For centuries, onchocerciasis, commonly known as river blindness, had plagued remote communities in Africa, Latin America, and Yemen. Lifelines for villagers, the rivers are breeding grounds for black flies that, when infected with a parasitic worm, transmit the disease through repeated biting. In return, those infected transfer the disease to uninfected flies who bite them, resulting in a plague characterized by extreme itching and eventual blindness.
That the simple chore of getting water in these communities is no longer as much of a danger as it had been for generations is due to William “Bill” Campbell, an Irish-born scientist who, with his colleagues at Merck Research Laboratories, discovered a novel therapy for treating the disease. In 2015, he was awarded the Nobel Prize in Physiology or Medicine, sharing it with Satoshi Ōmura of Japan.
It was in the late 1970s when, working with a batch of microbe strains that Ōmura sent over for evaluation, Campbell developed the drug Ivermectin (later named Mectizan) and suggested it would work for river blindness in humans. Not only did the drug work, it also proved effective against the parasite that causes elephantiasis, which co-exists with river blindness in many places.
More than 25 years later, since Merck made the drug free in those countries most affected, treating 250 million annually, the results speak for themselves. Several countries in Africa are making significant progress towards eliminating both diseases. In Latin America, three countries – Colombia, Ecuador, and Mexico – have effectively eliminated river blindness.
The discovery, Campbell says, “Was a long process of finding a drug that worked against some worms, and then testing it against other worms, and following up with more testing, and more experiments. That involved a lot of hard work and a lot of persistence. Knowing enough about worms to draw analogies between the different types, and where they live and what they do, was a key factor.”
In terms of Merck making the drug available for free in poor countries, Campbell defers credit to the executives of the company after successful human trials done in collaboration with French tropical medicine experts in Africa.
“It worked just wonderfully well and the question then was what to do with it. As a pharmaceutical company, it would have been nice to sell it at a profit, but those most affected lived in poor countries, so there was no way people were going to get it unless it was donated,” he says.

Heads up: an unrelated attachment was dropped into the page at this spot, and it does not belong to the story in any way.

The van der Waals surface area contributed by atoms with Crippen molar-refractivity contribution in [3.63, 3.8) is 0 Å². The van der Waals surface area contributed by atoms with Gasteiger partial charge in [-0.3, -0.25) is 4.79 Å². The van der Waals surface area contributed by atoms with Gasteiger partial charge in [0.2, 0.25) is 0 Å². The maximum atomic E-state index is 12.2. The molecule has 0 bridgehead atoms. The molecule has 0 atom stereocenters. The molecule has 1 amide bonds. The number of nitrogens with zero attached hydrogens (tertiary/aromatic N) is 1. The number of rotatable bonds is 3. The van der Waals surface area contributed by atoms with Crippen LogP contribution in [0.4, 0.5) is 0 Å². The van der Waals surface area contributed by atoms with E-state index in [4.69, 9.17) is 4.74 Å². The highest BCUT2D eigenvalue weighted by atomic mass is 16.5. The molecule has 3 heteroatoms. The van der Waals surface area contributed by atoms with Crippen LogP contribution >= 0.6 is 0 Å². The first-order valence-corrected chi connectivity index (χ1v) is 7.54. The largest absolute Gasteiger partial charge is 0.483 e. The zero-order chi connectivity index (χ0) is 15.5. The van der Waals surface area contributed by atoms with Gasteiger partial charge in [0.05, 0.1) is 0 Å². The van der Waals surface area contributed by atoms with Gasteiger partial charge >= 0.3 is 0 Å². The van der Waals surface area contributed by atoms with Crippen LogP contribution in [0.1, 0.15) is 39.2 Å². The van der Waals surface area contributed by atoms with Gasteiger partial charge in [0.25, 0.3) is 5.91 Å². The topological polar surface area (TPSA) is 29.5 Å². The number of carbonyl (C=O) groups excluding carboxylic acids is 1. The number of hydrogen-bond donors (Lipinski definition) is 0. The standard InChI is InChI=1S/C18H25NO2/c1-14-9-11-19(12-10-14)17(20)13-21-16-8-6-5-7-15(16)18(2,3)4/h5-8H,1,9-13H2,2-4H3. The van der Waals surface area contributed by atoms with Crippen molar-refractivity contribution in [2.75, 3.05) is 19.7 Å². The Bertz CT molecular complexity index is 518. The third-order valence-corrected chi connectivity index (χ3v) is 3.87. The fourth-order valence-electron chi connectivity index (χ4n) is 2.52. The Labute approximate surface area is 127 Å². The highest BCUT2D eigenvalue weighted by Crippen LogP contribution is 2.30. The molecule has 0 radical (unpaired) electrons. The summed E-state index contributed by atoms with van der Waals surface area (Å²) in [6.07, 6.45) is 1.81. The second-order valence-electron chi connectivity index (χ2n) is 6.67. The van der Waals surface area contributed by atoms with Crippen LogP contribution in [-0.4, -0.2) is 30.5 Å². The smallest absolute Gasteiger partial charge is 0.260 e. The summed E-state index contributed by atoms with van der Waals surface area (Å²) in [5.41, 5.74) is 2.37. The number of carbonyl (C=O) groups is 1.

“This decision was decided by the chairman and CEO of the company in conversation with a handful of three or four top associates, and I was not one of them. To my mind, they are the ones, and the only ones, who deserve credit for that donation.”
I met with Campbell at his cottage in Cape Cod last summer. At 86, I found him to be fit and trim with twinkling eyes, a keen mind, and self-effacing wit, as well as decidedly modest about his Nobel Prize.
“I think of it as an award in which I’m the representative of the Merck company’s research teams,” he said. The Nobel experience itself was “just out of this world,” he allows. “And then to meet President Obama was a great honor. I think the main positive [of being awarded the prize] is being contacted by people you haven’t been in touch with for many, many years and to know that people still remember you. In fact, the most positive thing is that people actually enjoy hearing about it. They actually get pleasure out of talking to someone who had [the Nobel] experience.”
At the time we met, Campbell was dealing with all the attention that being a Nobel laureate brings. “There is no way you can stop it from changing your life because there is just a constant barrage of invitations and letters and emails and requests. And while they are all wonderful to have, there are just so many of them and I am now very ancient and have no secretary or manpower or secretarial skills, it is stressful for me. Whether I say yes or no, it is just a constant preoccupation, especially if the invitation is from someone I know, and I have a lot of speeches to give and lectures to write.”